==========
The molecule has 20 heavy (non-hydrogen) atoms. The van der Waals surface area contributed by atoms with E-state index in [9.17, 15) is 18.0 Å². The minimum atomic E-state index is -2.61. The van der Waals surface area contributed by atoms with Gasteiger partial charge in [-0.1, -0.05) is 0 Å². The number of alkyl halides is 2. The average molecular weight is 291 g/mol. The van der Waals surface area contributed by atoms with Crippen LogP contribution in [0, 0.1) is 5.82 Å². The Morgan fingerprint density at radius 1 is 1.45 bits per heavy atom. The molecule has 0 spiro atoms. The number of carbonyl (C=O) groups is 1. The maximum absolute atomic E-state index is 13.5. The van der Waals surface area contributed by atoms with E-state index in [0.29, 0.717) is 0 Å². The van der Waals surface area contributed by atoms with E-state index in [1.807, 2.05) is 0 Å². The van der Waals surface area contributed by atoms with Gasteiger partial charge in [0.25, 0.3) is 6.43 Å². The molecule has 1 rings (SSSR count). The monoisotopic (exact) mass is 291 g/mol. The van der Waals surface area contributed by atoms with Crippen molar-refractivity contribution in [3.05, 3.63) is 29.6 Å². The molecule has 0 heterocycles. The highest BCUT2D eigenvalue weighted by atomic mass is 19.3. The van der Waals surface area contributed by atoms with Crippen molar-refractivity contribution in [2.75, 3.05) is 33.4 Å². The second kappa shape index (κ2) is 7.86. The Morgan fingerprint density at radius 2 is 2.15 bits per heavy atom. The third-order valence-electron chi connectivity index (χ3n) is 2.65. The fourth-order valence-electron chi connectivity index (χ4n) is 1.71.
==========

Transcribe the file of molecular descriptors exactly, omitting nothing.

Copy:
The molecule has 20 heavy (non-hydrogen) atoms. The van der Waals surface area contributed by atoms with E-state index in [9.17, 15) is 18.0 Å². The minimum atomic E-state index is -2.61. The van der Waals surface area contributed by atoms with Gasteiger partial charge in [-0.1, -0.05) is 0 Å². The number of alkyl halides is 2. The average molecular weight is 291 g/mol. The van der Waals surface area contributed by atoms with Crippen LogP contribution in [0, 0.1) is 5.82 Å². The Morgan fingerprint density at radius 1 is 1.45 bits per heavy atom. The molecule has 0 spiro atoms. The number of carbonyl (C=O) groups is 1. The maximum absolute atomic E-state index is 13.5. The van der Waals surface area contributed by atoms with E-state index in [0.29, 0.717) is 0 Å². The van der Waals surface area contributed by atoms with E-state index in [1.807, 2.05) is 0 Å². The van der Waals surface area contributed by atoms with Gasteiger partial charge in [0.25, 0.3) is 6.43 Å². The molecule has 1 rings (SSSR count). The monoisotopic (exact) mass is 291 g/mol. The van der Waals surface area contributed by atoms with Crippen molar-refractivity contribution in [3.05, 3.63) is 29.6 Å². The molecule has 0 heterocycles. The highest BCUT2D eigenvalue weighted by atomic mass is 19.3. The van der Waals surface area contributed by atoms with Crippen molar-refractivity contribution in [2.75, 3.05) is 33.4 Å². The second kappa shape index (κ2) is 7.86. The Morgan fingerprint density at radius 2 is 2.15 bits per heavy atom. The third-order valence-electron chi connectivity index (χ3n) is 2.65. The fourth-order valence-electron chi connectivity index (χ4n) is 1.71.